Sweden rarely fails in producing a quality contemporary pop entry. This time round, Måns Zelmerlöw sings the powerful uptempo dance number, "Heroes". With a good visual gimmick involving a cartoon stick-man, a powerful voice and catchy chorus ("We are the heroes of our time...but we're dancing with the demons in our mind"), this should do very well.
British readers will remember the tubs of Neopolitan ice cream found at all good children's parties in the 1980s. Three bold Italian flavours, satisfying though a little sickly sweet and in today's light, a little plastic-y and dated. So it goes for the Italian entry this year, "Grande Amore" ("Great Love"). The three-piece "popera" act Il Volo won the Sanremo festival this year with their impassioned ballad. Given the international popularity of Il Divo, this may be a winner. Whether the European viewing public's tastes have moved on from Neopolitan ice cream to something more refined and modern, only time will tell. Personally, I'd prefer cataracts than for a poperact to win Eurovision, but there you go.
Azerbaijan will do well (they always do) with a slightly depressing (though well-sung) number "Hour of the Wolf", performed by Eurovision veteran Elnur Hüseynov.
Australia is represented by Guy Sebastian (yes, Australia - this year's theme is "Building Bridges" and the European Broadcasting Union has built a pretty long bridge to our Antipodean allies across the oceans). If they win, they'd have to co-host with a European broadcaster so no need to up sticks and head to Sydney next year. Having said that, it's not beyond the realms of possibility; alarmingly, this is one of the best songs in the contest - a modern, catchy contemporary pop number, sung well and with uplifting lyrics.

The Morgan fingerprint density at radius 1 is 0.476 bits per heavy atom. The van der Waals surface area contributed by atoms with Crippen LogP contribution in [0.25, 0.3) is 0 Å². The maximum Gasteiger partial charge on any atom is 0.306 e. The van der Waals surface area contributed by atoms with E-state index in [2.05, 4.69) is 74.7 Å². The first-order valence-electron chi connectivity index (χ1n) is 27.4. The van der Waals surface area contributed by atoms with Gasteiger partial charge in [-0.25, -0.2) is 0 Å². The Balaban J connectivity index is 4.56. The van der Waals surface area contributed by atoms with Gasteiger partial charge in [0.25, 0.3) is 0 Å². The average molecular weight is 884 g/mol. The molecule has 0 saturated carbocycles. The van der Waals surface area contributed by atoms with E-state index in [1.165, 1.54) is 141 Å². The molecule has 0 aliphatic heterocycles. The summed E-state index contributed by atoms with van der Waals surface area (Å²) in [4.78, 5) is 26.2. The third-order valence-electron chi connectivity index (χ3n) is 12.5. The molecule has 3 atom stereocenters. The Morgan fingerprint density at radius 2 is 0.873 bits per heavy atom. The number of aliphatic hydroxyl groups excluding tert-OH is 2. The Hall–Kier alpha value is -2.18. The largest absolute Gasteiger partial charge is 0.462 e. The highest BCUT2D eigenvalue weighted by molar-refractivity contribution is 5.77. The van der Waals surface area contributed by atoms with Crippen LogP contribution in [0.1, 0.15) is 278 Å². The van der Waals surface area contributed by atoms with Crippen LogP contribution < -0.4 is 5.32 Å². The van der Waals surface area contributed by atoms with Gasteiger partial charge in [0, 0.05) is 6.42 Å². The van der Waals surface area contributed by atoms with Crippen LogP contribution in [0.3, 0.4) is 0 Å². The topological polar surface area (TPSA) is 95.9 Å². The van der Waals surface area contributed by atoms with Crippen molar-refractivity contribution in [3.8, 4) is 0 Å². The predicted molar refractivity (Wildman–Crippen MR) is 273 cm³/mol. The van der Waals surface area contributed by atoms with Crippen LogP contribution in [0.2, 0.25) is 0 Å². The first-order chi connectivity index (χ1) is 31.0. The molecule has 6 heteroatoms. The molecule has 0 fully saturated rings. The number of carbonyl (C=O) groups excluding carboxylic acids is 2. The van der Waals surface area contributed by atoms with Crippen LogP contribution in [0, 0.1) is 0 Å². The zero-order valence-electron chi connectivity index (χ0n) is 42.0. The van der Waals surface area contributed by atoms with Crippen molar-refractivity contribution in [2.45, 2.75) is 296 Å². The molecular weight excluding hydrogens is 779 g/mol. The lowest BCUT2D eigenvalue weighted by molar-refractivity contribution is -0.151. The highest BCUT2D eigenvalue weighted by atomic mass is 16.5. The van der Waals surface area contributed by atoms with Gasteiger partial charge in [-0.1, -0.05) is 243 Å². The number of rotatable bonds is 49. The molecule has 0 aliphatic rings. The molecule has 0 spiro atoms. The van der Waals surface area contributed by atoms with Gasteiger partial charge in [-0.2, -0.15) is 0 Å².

What about us?
Australia's is certainly better than the UK entry, which is all Bugsy Malone meets Bird's Eye Potato Waffles. Both lead singers and backing artists make a decent stab - but if we come towards the bottom of the table, as I predict it will, there's no way anyone can blame political voting; the BBC should be preparing to hang its head in shame. You only need to listen to the entries from Australia or Sweden and compare them to the UK entry to understand why. There's plenty of room in popular culture for artists like Adele and acts like Scooch. Why you would choose and back the latter variety to represent you in an international song competition though is beyond me.
Tips for the top?
Russia, Norway, Italy, Sweden and Estonia are my tips for the top. Germany, Israel, Slovenia, Azerbaijan and Australia round off my personal top 10.
Whatever your preference - anthemic Russians, operatic Italians or telegenic teens from Tel Aviv - you'll find something to whet your aural and visual tastes at Eurovision. Crack open a bottle this Saturday night (you'll need one!) and enjoy the festivities!
The Eurovision Song Contest is on this Saturday, 23rd May 2015 at 8pm BST on BBC1 in the UK and on national broadcasters around Europe. More details at eurovision.tv
Photo credits: EBU, Per Kristiansen, Stina KaseSuggest a correction